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Study: 'Kennewick Man' Most Closely Related to Native Americans

FILE - Dr. Doug Owlsley, left, of the Smithsonian's National Museum of Natural History arranges the pieces from the model of the Kennewick Man for a presentation for the media at University Towers in Seattle, July 10, 2005.

The much-anticipated results of a study of DNA taken from the hand bone of the so-called Kennewick Man, a 8,500-year-old skeleton discovered in Washington state in 1996, suggest the man was most closely related to Native American populations, a team of international researchers said Thursday.

The DNA findings, published online in the journal Nature, contradict a 2014 study based on anatomical data that suggested the skeleton was most closely related to Japan's indigenous Ainu or Polynesian populations.

FILE - A plastic casting of the skull of the Kennewick Man is shown in Richland, Wash., July 24, 1997.
FILE - A plastic casting of the skull of the Kennewick Man is shown in Richland, Wash., July 24, 1997.

The Kennewick Man, named for the site of his discovery near the banks of the Columbia River in Kennewick, Washington, has been at the center of a bitter legal dispute between scientists, who want to study the remains, and a coalition of Native American tribes, which is arguing for their reburial. The dispute ended in 2004 with a ruling in favor of more research.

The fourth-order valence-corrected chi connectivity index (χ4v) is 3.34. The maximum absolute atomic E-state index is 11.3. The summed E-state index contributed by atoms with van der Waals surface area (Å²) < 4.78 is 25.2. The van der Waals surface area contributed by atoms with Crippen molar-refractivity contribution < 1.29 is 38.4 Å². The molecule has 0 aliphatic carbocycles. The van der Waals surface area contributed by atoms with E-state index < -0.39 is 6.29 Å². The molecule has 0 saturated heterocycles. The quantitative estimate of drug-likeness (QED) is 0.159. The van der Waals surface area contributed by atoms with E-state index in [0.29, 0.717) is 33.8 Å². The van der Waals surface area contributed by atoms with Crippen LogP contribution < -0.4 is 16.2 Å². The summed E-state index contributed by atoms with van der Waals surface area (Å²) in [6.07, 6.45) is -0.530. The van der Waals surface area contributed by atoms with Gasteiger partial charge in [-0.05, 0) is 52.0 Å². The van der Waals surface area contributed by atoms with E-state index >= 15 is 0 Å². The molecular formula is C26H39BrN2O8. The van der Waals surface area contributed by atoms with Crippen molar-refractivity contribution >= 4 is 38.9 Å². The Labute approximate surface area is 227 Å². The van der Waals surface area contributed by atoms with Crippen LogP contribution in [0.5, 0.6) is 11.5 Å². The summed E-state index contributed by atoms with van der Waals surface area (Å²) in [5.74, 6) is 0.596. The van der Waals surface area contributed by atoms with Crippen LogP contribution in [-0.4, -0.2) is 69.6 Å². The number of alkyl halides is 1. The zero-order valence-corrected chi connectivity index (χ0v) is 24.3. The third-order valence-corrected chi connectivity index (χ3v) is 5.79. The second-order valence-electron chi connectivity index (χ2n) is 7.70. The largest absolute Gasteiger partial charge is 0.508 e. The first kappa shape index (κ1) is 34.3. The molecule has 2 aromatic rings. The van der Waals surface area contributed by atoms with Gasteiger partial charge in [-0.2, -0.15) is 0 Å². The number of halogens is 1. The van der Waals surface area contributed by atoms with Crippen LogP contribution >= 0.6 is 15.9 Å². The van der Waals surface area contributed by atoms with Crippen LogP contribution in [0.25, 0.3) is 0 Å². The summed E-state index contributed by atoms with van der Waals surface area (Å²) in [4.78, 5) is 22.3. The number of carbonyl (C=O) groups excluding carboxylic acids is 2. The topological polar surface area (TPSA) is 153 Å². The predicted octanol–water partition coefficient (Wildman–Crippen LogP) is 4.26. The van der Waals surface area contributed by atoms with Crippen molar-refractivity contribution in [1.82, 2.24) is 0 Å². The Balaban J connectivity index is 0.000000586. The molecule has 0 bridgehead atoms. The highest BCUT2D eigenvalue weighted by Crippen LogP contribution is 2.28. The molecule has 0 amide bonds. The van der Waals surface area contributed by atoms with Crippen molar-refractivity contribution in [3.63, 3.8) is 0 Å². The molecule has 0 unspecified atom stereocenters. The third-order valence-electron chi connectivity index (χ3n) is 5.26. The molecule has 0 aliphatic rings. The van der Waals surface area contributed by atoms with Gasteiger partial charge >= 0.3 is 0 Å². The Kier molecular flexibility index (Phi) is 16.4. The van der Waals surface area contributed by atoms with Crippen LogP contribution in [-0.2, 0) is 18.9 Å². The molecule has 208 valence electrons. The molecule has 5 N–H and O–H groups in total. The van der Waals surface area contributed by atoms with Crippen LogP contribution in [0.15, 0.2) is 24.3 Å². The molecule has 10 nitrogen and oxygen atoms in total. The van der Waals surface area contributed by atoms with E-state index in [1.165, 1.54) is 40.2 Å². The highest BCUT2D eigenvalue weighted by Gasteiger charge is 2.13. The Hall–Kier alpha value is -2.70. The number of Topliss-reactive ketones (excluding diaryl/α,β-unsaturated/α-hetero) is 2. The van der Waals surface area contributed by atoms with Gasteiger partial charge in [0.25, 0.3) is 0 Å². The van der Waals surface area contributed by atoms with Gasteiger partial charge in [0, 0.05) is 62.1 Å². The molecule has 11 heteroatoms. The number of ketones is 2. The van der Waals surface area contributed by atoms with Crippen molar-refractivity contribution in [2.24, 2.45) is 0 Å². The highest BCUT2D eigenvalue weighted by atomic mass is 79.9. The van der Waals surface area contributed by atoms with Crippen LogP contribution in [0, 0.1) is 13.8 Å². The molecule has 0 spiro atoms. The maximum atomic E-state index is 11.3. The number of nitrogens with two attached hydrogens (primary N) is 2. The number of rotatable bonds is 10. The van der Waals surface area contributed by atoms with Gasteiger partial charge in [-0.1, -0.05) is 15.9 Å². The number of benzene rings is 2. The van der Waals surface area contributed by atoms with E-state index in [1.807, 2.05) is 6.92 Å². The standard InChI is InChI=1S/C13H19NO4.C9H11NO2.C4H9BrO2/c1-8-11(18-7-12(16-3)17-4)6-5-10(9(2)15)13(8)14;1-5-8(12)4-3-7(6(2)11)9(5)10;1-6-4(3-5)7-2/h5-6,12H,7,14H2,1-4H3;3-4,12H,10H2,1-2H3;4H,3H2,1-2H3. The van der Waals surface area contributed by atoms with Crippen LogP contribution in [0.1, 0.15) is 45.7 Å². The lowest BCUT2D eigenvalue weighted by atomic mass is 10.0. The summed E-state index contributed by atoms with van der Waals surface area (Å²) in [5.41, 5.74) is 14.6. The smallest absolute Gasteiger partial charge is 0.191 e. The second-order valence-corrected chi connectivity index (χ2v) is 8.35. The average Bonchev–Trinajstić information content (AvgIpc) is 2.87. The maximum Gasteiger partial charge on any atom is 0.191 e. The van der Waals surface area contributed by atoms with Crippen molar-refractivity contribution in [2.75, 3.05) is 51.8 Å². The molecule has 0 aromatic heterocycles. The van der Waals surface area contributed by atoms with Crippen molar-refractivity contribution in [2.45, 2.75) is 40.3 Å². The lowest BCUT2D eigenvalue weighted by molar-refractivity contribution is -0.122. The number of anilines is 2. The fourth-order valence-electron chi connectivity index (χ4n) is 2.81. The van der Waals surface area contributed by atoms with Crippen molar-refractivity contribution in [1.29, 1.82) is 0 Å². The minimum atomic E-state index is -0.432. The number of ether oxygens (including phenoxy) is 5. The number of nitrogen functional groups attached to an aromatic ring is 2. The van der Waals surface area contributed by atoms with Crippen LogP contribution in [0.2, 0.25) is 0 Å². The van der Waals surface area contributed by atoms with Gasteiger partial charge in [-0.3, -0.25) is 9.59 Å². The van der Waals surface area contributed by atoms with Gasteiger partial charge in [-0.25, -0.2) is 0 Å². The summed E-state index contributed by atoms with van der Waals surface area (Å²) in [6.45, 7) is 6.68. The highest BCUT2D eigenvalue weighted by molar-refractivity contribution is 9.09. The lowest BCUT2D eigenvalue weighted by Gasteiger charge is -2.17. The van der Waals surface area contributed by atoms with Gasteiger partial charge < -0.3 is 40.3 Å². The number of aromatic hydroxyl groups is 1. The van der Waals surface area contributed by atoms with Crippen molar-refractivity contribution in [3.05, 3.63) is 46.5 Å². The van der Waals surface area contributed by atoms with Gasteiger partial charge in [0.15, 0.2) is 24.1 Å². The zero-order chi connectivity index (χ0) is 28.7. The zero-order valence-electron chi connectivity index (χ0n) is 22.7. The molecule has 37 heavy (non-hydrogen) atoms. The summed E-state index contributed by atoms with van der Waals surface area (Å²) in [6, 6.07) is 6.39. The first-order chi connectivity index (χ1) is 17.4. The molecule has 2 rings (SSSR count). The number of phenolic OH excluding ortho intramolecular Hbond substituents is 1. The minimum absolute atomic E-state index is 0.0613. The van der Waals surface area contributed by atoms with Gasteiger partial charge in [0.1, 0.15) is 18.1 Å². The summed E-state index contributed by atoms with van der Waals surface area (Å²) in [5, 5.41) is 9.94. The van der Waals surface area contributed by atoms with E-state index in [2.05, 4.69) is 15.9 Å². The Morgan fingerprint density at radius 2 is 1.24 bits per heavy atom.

Dr. Eske Willerslev, a University of Copenhagen geneticist who led the latest research, said he believes the findings settle the argument over the Kennewick Man's origins.

"The Kennewick Man's closest living relatives are Native Americans," Willerslev said in an email to Reuters.

The researchers compared DNA extracted from a hand bone of the skeleton to that of modern Native American tribes and other world populations and concluded the Kennewick man was only distantly related to populations other than Native Americans.

In fact, the skeleton's DNA most closely matches some members of the Confederated Tribes of the Colville Reservation, which have been arguing for rights to the remains. However, the study could not offer a conclusive match, and the authors said more modern ancestors could surface as more Native American groups' DNA is sequenced.

It is not clear whether the findings will be sufficient to resolve the conflict over the disputed remains, one of just a few well-preserved North American skeletons older than 8,000 years and one of the only good examples from the Pacific Northwest.